It is by no means perfect and not anything we can model to use in our systems as it is very subjective, but it is something to pay attention to if you are looking to put new money to work.

Zooming out, we can see 4100 would be classified as a mild correction and would leave the market solidly in 'overvalued' territory. The 200-day moving average, a level many people use as the 'long-term' trend line is once again in play. Breaking the moving average the first time is not significant from a technical perspective, but it could bring out more selling as it means the last 12 months of returns are close to being wiped out. Psychologically this is important.

What is more important at the moment is what is happening with interest rates. We're back at levels not seen since 2007 and before that 2004.

This WILL create a drag on growth. It WILL lead to things breaking in the financial system. Which is why I believe it WILL lead to the Fed once again stepping in to save (some) banks (eventually). This is why I discussed the increasingly attractive return/risk set-up in the bond market last week.

Guaranteed to Miss - MMM v4-42
A lot has been made about the losses in bonds over the past 3 years. Researchers from Bank of America obtained bond market data all the way back to 1787 and found there has never been a 3 year period with this large of a drop in Treasury Bonds. As

It should be noted, bonds are still VERY risky. My point was at these interest rate levels bonds should be considered for growth oriented clients. For more conservative clients, it's probably too soon, which is why our models remain invested in money markets or lower risk bonds for those types of clients.

SEM Model Positioning

[no changes from last week]

SEM deploys 3 distinct approaches – Tactical, Dynamic, and Strategic. These systems have been described as 'daily, monthly, quarterly' given how often they may make adjustments. Here is where they each stand.

Tactical (daily): The High Yield Bond system which bought the beginning of April issued all 3 sell signals last week, so as of 9/28/2023 we are completely "risk-off". The money market accounts we are using have a 5%+ annualized yield, so we are happy to sit there as long as possible considering high yield (junk) bonds are only yielding 6 1/2 - 7% currently.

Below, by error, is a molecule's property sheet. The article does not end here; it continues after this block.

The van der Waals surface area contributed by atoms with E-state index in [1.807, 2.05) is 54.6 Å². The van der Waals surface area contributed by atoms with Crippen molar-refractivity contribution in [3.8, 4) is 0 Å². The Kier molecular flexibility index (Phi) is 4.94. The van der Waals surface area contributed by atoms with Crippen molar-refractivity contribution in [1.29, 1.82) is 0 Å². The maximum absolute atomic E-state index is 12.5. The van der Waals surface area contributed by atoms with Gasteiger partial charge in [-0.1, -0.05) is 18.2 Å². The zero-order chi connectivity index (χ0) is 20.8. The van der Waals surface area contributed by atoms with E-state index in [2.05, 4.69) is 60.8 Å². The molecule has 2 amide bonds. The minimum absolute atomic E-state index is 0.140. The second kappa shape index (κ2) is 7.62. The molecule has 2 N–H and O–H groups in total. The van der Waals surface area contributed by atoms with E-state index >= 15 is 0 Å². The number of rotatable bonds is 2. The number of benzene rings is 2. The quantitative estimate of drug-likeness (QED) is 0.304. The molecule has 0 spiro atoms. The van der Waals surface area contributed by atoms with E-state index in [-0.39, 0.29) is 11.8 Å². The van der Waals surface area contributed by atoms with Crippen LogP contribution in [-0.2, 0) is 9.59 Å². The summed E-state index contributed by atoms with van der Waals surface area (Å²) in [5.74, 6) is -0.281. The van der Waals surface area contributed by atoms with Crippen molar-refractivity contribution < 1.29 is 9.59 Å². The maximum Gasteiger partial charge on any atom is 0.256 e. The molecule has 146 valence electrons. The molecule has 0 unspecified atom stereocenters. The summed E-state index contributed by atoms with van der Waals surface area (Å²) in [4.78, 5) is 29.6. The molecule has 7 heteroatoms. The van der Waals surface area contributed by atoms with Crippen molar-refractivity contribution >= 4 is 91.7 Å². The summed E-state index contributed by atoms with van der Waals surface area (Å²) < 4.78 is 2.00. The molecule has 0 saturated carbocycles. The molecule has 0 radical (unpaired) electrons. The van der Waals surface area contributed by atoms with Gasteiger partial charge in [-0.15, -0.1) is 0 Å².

Dynamic (monthly): At the beginning of October the model moved slightly off the "bearish" signal we've had since April 2022. This means a small position in dividend stocks (Dynamic Income) and small cap stocks (Dynamic Aggressive Growth). Other than that, the models remain 'bearish'.

Strategic (quarterly)*: The core rotation is adjusted quarterly. On August 17 it rotated out of mid-cap growth and into small cap value. It also sold some large cap value to buy some large cap blend and growth. The large cap purchases were in actively managed funds with more diversification than the S&P 500 (banking on the market broadening out beyond the top 5-10 stocks.)

The * in quarterly is for the trend models. These models are watched daily but they trade infrequently based on readings of where each believe we are in the cycle. The second indicator triggered on August 16, brining the strategic models to a fully invested position. We are NOT locked into these for the next quarter. The 'sell-point' for this system is down around 3-4% from here.

Overall, this is how our various models stock up:

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New Kent, VA
Jeff joined SEM in October 1998. Outside of SEM, Jeff is part of the worship team at LifePointe Christian Church where he plays the keyboard and bass guitar. He also coaches a club soccer team.